The interfacial structure and energetics of CH3COO on M(111) surfaces (M = Cu, Ag, and Au) explored above now provide us a basis to further investigate the chemical bonding of CH3COO ligands on nanoclusters. The centered icosahedral M13 was chosen as the kernel because of its common appearance in ligand-protected metal clusters. Since there are 12 metal atoms at the surface of the icosahedral M13 core, six CH3COO groups are needed to fully protect the surface metal atoms in the μ2 mode. Then, according to the superatom model,34 an anionic cluster of the composition of [M13(CH3COO)6] would be an eight-electron superatom. To test this design idea, we explored a few different arrangements of the six ligands on each M13 core, and the most stable structures are shown in Fig. 7. We found that the μ2 mode is preferred on the icosahedral M13 kernel of Cu and Ag; we tested cases with mixed μ2 and μ3 CH3COO groups on Cu13 and Ag13 initially and found that the μ3 CH3COO group changed to μ2 after relaxation. The optimized [Cu13(CH3COO)6] and [Ag13(CH3COO)6] nanoclusters are similar in structure, and their icosahedral cores are well maintained after structural relaxation. Hence, both [Cu13(RCOO)6] and [Ag13(RCOO)6] could be viable targets for synthesis. In contrast, the icosahedral shell of [Au13(CH3COO)6] opened up after geometry optimization, indicating that such a geometry is unstable.

The computed HOMO–LUMO gap of 1.06 eV for [Cu13(CH3COO)6] and 1.32 eV for [Ag13(CH3COO)6] is similar to other eight-electron superatoms in the (1S)2(1P)6 configuration.45,46 Indeed, the double degenerate HOMOs show the P character (the three 1P orbitals split into a nondegenerate HOMO-1 and double-degenerate HOMO), while the triple degenerate LUMOs show clear D character (Fig. 8).

FIG. 8.

Orbital energy diagram and frontier orbitals of [Cu13(CH3COO)6].

FIG. 8.

Orbital energy diagram and frontier orbitals of [Cu13(CH3COO)6].

Close modal

In the structures of [Cu13(CH3COO)6] and [Ag13(CH3COO)6] in Fig. 7, each surface metal atom is coordinated by one O atom from a CH3COO group. In general, the coordination number of O atoms around a surface Ag or Cu atom depends on both the surface coverage of ligands and the electron count of the cluster (hence the oxidation state of the metal atoms). Higher coverages of ligands and higher oxidation states of surface metal atoms can lead to higher coordination numbers.47 While keeping the electron count constant at 8, we tested the coverage effect by examining 7, 8, and 9 CH3COO groups on Ag13. We found that the AgO2 coordination (two CH3COO groups coordinate one Ag atom) is indeed present at these high coverages (Fig. S1 in the supplementary material), but the AgO3 coordination either changed to AgO2 or was higher in energy. We expect that the AgO3 coordination mode may be stabilized if we lower the total electron count (in other words, making the surface Ag atoms more positively charged). The same can be expected for Cu as well, and a detailed further study is warranted.

Another point to note is that the focus of the present work is on the ligand–metal interface, so we have not explored the global minima of the [M13(CH3COO)6] clusters beyond the assumed icosahedral core. To assess if this assumption is sound, we have tested a couple of popular minima of bare M13 (Cs and C2 symmetry) in addition to the icosahedral structure.48 The comparison is shown in Fig. S2 in the supplementary material. We found that the [M13(CH3COO)6] cluster with the icosahedral core is much more stable than the other two cores for both Cu and Ag. Given our focus on the interface and the results in Fig. S2, we think that using the icosahedral M13 core is a good initial model to simulate carboxylate-protected Ag and Cu clusters.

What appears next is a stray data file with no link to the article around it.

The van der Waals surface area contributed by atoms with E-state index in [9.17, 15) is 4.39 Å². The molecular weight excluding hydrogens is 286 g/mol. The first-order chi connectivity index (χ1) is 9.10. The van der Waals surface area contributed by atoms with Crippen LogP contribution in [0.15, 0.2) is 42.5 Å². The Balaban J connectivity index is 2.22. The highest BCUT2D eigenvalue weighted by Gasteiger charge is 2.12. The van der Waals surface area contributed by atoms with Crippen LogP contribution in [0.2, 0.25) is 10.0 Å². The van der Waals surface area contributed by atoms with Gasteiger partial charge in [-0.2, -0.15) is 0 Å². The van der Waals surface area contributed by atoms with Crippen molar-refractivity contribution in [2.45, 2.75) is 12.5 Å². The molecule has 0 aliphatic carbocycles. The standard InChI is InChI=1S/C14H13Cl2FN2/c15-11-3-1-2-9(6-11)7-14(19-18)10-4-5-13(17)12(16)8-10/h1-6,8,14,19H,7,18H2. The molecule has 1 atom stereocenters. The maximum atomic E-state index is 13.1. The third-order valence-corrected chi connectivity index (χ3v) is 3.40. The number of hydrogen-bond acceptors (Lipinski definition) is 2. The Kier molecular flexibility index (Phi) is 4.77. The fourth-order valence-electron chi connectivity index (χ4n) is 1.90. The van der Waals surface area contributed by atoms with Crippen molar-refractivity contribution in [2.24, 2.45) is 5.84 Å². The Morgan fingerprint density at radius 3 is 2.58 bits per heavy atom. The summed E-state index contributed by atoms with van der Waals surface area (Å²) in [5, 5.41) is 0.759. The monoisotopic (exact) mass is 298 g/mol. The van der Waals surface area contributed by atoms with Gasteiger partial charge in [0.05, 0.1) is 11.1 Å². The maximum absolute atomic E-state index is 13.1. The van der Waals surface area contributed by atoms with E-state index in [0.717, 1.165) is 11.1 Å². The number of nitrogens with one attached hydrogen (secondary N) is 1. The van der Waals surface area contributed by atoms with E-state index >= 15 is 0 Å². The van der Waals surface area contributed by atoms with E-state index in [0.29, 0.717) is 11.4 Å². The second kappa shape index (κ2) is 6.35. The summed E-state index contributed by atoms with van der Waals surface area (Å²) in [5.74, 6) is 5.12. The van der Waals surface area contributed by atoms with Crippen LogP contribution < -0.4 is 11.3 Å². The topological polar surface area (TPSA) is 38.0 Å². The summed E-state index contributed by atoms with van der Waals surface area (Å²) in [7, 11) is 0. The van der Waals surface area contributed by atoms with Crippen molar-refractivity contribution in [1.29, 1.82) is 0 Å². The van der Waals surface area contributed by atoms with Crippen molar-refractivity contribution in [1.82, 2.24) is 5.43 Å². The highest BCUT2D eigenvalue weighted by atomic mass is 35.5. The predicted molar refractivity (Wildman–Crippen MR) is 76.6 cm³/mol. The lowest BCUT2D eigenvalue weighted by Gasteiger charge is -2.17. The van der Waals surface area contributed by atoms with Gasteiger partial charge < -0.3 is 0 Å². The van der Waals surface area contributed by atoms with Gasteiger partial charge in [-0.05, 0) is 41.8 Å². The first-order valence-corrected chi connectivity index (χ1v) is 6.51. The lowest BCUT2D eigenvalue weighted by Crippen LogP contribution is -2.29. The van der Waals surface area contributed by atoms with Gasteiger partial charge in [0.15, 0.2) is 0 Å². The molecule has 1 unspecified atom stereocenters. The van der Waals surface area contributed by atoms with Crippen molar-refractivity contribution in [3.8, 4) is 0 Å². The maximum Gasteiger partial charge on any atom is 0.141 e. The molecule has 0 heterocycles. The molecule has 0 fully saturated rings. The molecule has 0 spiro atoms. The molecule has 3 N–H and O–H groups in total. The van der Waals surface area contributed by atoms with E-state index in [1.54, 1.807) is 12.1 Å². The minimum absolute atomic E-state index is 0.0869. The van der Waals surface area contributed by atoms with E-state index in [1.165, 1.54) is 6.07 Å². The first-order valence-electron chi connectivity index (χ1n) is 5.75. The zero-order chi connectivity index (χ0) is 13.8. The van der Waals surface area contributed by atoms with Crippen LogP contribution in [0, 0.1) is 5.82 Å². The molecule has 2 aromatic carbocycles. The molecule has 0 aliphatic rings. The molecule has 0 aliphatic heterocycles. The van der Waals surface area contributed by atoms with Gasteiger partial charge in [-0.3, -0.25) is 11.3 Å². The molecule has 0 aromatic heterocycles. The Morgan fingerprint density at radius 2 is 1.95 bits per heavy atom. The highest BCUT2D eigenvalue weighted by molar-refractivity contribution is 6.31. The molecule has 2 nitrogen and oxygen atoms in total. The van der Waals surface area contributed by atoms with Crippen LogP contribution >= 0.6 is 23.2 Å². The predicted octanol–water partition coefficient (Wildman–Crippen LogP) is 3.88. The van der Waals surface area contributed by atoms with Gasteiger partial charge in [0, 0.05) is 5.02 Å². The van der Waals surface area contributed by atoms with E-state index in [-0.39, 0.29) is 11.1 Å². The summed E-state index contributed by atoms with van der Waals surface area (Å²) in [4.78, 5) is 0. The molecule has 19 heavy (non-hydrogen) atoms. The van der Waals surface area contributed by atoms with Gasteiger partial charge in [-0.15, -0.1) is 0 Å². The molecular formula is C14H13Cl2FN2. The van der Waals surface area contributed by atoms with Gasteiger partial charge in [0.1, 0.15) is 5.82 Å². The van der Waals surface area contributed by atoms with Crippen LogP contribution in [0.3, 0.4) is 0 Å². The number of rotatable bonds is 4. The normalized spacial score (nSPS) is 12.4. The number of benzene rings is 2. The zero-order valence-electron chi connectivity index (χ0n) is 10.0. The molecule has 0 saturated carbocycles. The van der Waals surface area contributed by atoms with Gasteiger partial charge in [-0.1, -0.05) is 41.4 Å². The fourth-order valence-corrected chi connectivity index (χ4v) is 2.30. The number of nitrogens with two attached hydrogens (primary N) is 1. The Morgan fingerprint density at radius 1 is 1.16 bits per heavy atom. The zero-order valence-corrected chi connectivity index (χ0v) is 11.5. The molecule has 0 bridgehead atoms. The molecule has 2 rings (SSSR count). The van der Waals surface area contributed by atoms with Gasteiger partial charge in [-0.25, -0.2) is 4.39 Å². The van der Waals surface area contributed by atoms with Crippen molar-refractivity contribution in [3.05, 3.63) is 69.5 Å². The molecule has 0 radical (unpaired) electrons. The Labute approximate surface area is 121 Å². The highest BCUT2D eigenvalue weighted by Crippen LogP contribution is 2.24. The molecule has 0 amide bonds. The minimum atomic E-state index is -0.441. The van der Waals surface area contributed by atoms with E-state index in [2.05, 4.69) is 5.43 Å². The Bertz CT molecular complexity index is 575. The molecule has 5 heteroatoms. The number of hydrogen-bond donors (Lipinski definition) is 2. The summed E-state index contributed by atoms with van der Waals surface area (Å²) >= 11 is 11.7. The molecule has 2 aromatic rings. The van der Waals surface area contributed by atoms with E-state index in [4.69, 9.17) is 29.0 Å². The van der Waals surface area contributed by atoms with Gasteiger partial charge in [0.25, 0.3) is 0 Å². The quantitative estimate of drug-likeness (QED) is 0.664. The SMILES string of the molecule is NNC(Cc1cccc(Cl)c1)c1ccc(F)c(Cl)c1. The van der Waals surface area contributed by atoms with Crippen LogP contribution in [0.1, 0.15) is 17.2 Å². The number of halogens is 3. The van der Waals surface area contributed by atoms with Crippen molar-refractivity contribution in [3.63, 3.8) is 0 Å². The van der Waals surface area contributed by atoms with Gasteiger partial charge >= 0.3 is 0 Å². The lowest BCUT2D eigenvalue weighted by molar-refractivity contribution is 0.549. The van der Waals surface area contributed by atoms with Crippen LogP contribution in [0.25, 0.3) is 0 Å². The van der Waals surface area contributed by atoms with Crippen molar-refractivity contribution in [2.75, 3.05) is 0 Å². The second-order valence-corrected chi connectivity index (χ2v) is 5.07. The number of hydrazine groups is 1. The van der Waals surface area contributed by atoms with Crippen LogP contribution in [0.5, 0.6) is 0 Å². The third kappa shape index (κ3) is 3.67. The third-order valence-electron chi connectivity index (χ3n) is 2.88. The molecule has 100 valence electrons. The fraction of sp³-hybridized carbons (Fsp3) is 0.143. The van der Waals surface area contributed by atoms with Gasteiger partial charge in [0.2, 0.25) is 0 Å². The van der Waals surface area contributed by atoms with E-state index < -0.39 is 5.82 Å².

We have investigated the interfaces between a model carboxylate group, CH3COO, and the coinage metal surfaces and clusters by first-principles density functional theory. The μ2-CH3COO mode was found to be the most stable configuration on all three M(111) surfaces (M = Cu, Ag, and Au), while the μ3-CH3COO mode is also stable on Cu(111) and Ag(111). The binding energy of CH3COO correlates with the amount of charge transfer from the metal surface to the adsorbate; CH3COO binds with Cu(111) the strongest with the shortest interfacial Cu–O bonds and the largest amount of negative charge (∼−0.65e). A distinct and similar saturation coverage of about 7 CH3COO groups per nm2 was found on all three surfaces. At the saturation coverage on the Ag(111) and Au(111) surfaces, all surface metal atoms are coordinated by μ2-CH3COO, while μ3-CH3COO modes appear in some intermediate coverages on Cu(111) and Ag(111). Geometry optimization of monolayer-protected icosahedral M13 clusters with six CH3COO ligands found that the eight-electron superatomic [Cu13(CH3COO)6] and [Ag13(CH3COO)6] nanoclusters are stable and maintain the icosahedral kernel, but a larger deformation was found in the case of Au. Our work provides insights into the interface between carboxylate groups and coinage metals that could help design and synthesize new atomically precise coinage-metal clusters.

See the supplementary material for (1) DFT-optimized structures of [Ag13(CH3COO)7]2−, [Ag13(CH3COO)8]3−, and [Ag13(CH3COO)9]4− and (2) comparison of the stability of [Cu13(CH3COO)6] and [Ag13(CH3COO)6] clusters with different core structures.

This work was sponsored by the U.S. Department of Energy, Office of Science, Office of Basic Energy Sciences, Chemical Sciences, Geosciences, and Biosciences Division, Catalysis Science Program. This research used resources of the National Energy Research Scientific Computing Center, a DOE Office of Science User Facility supported by the Office of Science of the U.S. Department of Energy under Contract No. DE-AC02-05CH11231.

The data that support the findings of this study are available from the corresponding author upon reasonable request.

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Supplementary Material